Periplasmic Stress Detectors

What Causes Periplasmic Stress?

Periplasmic stress, also known as envelope stress, is triggered by several factors that influence the ability of the bacteria to communicate with other cells through quorum sensing, pathological pathway, pili formation, outer membrane protein formation which plays a role in adhesion of the cells allowing them to form proper colonies and survive. Many stresses in the periplasmic region are triggered by improper formation of outer protein structures such as pili and lipoprotein disruption that reduces pathogenicity of the bacteria.

Team Calgary circuits for periplasmic stress detector

These images illustrate the promoters of choice by team Calgary for detection of periplasmic stress. The promoters of choice include CpxP, CpxR and DegP promoters.

How does a native E. coli cell combat periplasmic stress?

E coli have several native sigma factors in the genome that are upregulated during envelope stress. Some of the sigma factors include sigma E and sigma 70. These two factors act upon and induce different proteases and chaperones which act to correct the misfolding agent. There is also a new regulon that is currently studied widely, called the Cpx regulon. A well characterized periplasmic regulon found in E. coli is the Cpx regulon. Cpx pathway is involved in maintaining cellular adhesion and keeping periplasmic environment in check. It regulates proteins which are responsible for cellular adhesion and pili formation (Diguiseppe and Silhavy, 2003). Cpx also acts as a periplasmic heat shock pathway. The Cpx pathway is activated by factors which cause protein aggregation in the periplasmic space of gram negative bacteria. Extracellular stresses such as exposure to ethanol, change in pH and temperature change induce the activation of the Cpx heat shock regulon. This increases the transcription of proteins such as CpxP, DegP and CpxR. The Cpx pathway is activated by misfolded proteins or excessive protein concentration in the periplasmic space as well.

Cpx PATHWAY Figure illustrates Cpx regulon activation pathway. In the lack of stress, the CpxP protein is docked on CpxA transmembrane protein. In the presence of misfolded protein in the envelope, CpxP binds to the misfolded protein which allows CpxA to phosphorylate CpxR which acts as a TF for downstream proteases such as DegP.(Silhavy and Raivio,2001)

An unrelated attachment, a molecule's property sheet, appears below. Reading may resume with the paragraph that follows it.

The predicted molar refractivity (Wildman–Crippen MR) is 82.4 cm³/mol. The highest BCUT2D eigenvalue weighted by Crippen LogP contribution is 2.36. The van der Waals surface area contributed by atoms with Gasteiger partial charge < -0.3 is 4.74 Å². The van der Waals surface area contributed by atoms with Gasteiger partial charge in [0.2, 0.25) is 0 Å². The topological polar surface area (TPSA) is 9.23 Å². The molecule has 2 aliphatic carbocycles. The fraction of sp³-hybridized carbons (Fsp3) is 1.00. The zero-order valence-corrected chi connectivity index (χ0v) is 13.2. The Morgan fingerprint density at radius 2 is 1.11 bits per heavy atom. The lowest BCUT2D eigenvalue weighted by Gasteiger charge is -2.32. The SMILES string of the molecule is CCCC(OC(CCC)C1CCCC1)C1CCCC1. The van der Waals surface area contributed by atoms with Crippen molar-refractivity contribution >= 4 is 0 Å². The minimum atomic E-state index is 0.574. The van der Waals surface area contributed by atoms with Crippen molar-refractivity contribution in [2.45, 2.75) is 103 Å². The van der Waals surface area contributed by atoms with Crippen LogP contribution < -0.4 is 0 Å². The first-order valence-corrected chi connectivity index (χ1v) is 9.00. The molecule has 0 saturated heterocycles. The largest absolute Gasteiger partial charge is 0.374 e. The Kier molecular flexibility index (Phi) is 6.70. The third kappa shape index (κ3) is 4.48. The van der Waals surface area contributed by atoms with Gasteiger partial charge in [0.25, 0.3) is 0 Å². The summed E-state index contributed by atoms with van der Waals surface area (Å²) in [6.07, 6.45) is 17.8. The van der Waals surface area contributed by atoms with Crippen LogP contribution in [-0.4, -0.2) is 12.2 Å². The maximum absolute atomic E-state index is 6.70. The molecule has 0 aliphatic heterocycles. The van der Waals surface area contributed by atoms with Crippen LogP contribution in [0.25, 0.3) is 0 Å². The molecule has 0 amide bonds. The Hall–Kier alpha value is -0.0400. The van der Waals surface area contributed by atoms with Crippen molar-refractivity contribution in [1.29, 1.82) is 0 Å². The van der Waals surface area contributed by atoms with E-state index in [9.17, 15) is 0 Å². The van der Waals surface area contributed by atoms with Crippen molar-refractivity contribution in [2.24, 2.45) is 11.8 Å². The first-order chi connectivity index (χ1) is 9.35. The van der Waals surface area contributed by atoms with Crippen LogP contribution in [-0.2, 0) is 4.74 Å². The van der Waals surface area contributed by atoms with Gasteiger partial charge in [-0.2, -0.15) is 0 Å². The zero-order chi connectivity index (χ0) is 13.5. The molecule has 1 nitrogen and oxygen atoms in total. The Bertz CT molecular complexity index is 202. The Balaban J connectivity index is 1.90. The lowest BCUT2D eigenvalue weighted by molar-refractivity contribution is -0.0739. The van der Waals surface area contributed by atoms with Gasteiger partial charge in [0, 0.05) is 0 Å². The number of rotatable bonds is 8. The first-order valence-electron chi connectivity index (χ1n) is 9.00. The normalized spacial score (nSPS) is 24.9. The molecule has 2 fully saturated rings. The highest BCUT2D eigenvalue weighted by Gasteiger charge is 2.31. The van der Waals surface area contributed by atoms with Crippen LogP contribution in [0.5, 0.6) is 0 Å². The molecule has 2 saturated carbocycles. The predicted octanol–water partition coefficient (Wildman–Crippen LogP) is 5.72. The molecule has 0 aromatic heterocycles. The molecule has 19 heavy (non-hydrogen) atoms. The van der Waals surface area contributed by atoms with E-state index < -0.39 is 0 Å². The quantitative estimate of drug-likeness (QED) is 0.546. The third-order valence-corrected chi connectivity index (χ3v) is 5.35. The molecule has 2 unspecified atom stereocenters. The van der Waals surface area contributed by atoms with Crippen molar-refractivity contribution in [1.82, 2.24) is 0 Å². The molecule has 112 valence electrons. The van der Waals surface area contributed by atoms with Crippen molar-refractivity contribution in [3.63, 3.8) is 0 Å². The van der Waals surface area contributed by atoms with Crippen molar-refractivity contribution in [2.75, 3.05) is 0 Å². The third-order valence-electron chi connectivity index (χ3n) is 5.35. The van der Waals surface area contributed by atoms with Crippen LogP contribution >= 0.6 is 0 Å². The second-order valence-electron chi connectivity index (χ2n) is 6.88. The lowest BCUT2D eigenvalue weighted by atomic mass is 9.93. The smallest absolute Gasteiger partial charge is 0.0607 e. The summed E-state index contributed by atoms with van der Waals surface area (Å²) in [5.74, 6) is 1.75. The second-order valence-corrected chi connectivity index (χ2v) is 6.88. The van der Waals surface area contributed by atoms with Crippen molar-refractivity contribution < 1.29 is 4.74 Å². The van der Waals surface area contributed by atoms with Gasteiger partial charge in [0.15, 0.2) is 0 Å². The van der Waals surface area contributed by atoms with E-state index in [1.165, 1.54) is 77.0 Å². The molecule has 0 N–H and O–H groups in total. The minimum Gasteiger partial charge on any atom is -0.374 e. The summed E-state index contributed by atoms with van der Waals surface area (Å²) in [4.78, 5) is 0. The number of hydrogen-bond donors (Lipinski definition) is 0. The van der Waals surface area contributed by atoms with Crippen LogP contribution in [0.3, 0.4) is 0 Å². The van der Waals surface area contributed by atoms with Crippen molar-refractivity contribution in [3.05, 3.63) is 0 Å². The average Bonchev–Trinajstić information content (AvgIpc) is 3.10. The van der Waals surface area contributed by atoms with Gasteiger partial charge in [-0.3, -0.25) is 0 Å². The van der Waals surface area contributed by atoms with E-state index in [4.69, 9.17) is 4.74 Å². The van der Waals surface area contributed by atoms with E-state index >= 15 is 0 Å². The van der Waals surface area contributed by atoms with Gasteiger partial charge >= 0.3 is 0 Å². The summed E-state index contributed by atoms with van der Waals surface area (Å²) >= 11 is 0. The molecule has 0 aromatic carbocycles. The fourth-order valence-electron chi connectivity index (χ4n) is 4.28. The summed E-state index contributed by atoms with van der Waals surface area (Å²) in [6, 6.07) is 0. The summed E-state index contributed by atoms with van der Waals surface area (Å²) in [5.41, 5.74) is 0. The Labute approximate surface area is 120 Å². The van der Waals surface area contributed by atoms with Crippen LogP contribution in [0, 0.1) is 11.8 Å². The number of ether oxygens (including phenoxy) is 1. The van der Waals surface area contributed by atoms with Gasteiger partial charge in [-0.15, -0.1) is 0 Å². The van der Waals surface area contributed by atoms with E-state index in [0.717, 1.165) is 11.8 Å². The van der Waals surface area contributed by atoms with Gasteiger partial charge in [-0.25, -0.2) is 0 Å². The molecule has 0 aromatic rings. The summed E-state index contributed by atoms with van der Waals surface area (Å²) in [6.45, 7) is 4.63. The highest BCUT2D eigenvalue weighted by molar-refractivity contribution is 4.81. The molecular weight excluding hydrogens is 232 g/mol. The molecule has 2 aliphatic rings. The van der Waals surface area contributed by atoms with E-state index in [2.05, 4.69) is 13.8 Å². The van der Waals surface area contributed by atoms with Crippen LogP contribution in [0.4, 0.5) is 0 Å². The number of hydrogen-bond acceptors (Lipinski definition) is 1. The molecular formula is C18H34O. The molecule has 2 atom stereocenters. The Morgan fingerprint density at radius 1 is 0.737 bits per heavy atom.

CpxP is a member of the Cpx regulon which docks on to CpxA, a transmembrane protein normally. But in the case of envelope stress causing protein misfolding in the periplasmic space, CpxP detaches from CpxA and attaches to the misfolded protein in the periplasmic space.


CpxR is a transcription factor that is generally dephoshorylated (inactive form). However, in occasion of misfolded protein in the periplasmic space, CpxR is phosphorylated by CpxA which autophosphorylates itself and also has kinase activity towards CpxR. The phosphorylated CpxR then binds to promoter regions that code for proteases such as DegP, ppiD etc.


DegP is a protease that is activated by CpxR or sigma70 in the event of envelope stress. DegP is transported into the periplasm where it binds to and degrades the misfolded protein. This allows the CpxP protein to be free resulting in binding to CpxA and shutting the Cpx regulon off. The activation of the Cpx regulon is cyclic in nature and can be reversed when there is a downregulation of activating agents such as misfolded proteins in the cytoplasm.

Circuit usage and sensitivity

The circuit that will be constructed to detect protein misfolding will have the CpxP promoter. This has been shown to be the most inducible member of the Cpx regulon. Two other similar circuits will be constructed containing two other Cpx inducible promoter, DegP and CpxR. All three promoters contain binding sites for phosphorylated CpxR, which will induce transcription of our circuit. This allows our promoters to be activated in presence of Cpx inducing signals. Although there is a variety of signals which will activate the cpx cascade, it has been proposed that each of these inducing signals act by creating the accumulation of misfolded proteins. Hence, if periplasmic misfolding occurs in the cell of an E.coli bacteria, the reporter gene, in this case the Red Fluroscent Protein (RFP), will be activated. This provides a simple visual output for protein misfolding within the periplasm of E.coli.

Cpx response graph This diagram illustrated that the CpxP promoter is the most sensitive in the stress regulon. CpxP is followed by CpxR and DegP respectively. These were selected because they are some of the most sensitive in the periplasmic stress detection pathways


DiGiuseppe, P. A., & Silhavy, T. J. (2003). Signal detection and target gene induction by the CpxRA two-component system. Journal of Bacteriology, 185(8), 2432-2440.

Otto, K., & Silhavy, T. J. (2002). Surface sensing and adhesion of escherichia coli controlled by the cpx-signaling pathway. Proceedings of the National Academy of Sciences of the United States of America, 99(4), 2287-2292.

Raivio T., and Silhavy, T. (2001). Periplasmic stress and ECF Sigma factors. Annual Review of Microbiology, 55, 591–624.